Today Nigeria prevailed in its monumental challenge to arbitral awards worth more than $11 billion that were obtained by a small offshore company following a failed gas project in Nigeria. The High Court ruled that Process & Industrial Developments Limited (P&ID) paid bribes when brokering the lucrative gas processing contract, and then “practised the most severe abuses of the arbitral process” in order to procure awards in their favour from a London tribunal.

 

Given the secrecy of arbitration – a way of privately resolving disputes outside the usual court process – these corrupt payments remained hidden until the High Court gave Nigeria the green light in 2020 to challenge the awards. A lengthy public trial earlier this year lifted the lid on an audacious conspiracy involving Nigerian officials, Irish businessmen and London lawyers who stood to receive eye-watering sums under the arbitral awards, which have grown by $1.3 million every day in interest. Today’s judgment pulls the plug on P&ID’s claim to enforce this $11 billion award against Nigeria, relieving the African nation of a bill equivalent to almost a third of its total annual budget for 2023 and over seven times its current health budget.

 

The court found that P&ID not only made corrupt payments to a key Nigerian official who helped broker the gas deal, but also colluded to cash out the profits through an arbitration that was compromised by false evidence and conflicted lawyers. Far from being a fair fight, the court found that continued concealment of the truth by dishonest witnesses and the improper conduct by lawyers acting for P&ID meant the arbitration was “a shell that got nowhere near the truth”.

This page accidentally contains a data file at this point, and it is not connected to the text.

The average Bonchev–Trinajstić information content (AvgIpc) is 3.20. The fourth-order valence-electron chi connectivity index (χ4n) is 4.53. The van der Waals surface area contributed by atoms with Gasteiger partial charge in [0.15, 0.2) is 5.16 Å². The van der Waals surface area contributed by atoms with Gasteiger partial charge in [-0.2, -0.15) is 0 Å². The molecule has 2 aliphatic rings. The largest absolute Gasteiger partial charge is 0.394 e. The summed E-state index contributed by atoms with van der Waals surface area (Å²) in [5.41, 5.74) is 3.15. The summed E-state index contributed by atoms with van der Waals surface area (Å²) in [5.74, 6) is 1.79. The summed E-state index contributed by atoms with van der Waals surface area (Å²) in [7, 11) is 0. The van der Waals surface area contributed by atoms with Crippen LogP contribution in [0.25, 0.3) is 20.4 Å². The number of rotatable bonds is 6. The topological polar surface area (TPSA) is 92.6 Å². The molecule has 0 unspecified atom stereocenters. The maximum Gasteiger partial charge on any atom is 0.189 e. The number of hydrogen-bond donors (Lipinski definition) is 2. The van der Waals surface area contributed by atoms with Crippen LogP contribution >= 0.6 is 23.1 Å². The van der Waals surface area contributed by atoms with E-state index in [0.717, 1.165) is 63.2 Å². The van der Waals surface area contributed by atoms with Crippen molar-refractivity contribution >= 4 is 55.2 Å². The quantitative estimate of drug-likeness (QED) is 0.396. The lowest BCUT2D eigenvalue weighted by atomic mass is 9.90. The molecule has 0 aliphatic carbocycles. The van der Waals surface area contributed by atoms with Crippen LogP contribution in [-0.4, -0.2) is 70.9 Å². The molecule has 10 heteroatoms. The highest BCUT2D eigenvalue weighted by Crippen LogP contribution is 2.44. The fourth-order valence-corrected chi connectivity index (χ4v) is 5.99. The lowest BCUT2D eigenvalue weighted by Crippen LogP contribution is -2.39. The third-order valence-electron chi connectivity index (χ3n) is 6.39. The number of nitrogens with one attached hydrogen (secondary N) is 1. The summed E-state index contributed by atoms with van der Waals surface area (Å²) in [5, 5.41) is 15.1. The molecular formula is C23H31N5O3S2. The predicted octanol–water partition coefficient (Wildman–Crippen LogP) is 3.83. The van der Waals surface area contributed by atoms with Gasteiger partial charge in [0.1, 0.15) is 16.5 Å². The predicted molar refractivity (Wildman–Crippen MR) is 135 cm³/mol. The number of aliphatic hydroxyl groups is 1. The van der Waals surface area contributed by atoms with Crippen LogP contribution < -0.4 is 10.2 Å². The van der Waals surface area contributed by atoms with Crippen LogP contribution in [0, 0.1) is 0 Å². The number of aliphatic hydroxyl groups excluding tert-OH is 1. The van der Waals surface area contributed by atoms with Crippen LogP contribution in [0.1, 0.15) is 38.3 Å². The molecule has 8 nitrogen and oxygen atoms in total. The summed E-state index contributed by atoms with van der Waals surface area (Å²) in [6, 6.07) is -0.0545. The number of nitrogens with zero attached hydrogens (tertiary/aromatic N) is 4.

Describing Nigeria’s challenge as “a stand-out example of a case where ‘justice calls out for’ correction”, the court has unravelled an elaborate conspiracy to use a London arbitration as the unwitting vehicle for defrauding the Nigerian people. This near-miss exposes the vulnerability of arbitration to fraud and the need for more robust safeguards in high-stake commercial disputes involving state parties.

 

The court also made damning findings against two English lawyers acting for P&ID in the arbitration whose conduct in retaining legally privileged Nigerian documents was described as “indefensible”. Following the court’s referral of its judgment to the relevant legal regulators, it is imperative that appropriate steps are taken to ensure any professional misconduct is robustly sanctioned. This extraordinary case should also be a wake-up call about the need for urgent reforms to ensure lawyers and other professional enablers are not enlisted as accomplices, unwitting or otherwise, to corrupt schemes that undermine the integrity of our financial and legal systems.

Dr Helen Taylor, senior legal researcher at Spotlight on Corruption, said:

“It is difficult to overstate the importance of today’s ruling for the Nigerian people, given the economic prospects of an entire country have been held hostage by a tainted arbitral award for a gas project that was built on bribes and lies. The prospect of a release from this $11 billion debt will come as a huge relief to Nigeria, while the court’s damning findings about the conduct of London-based lawyers will weigh heavily on those who care about the integrity of our legal system. There must be further scrutiny of the role played by these lawyers and proper accountability for any professional misconduct that may have compromised the London arbitration.”

 

Source: Spotlight on Corruption

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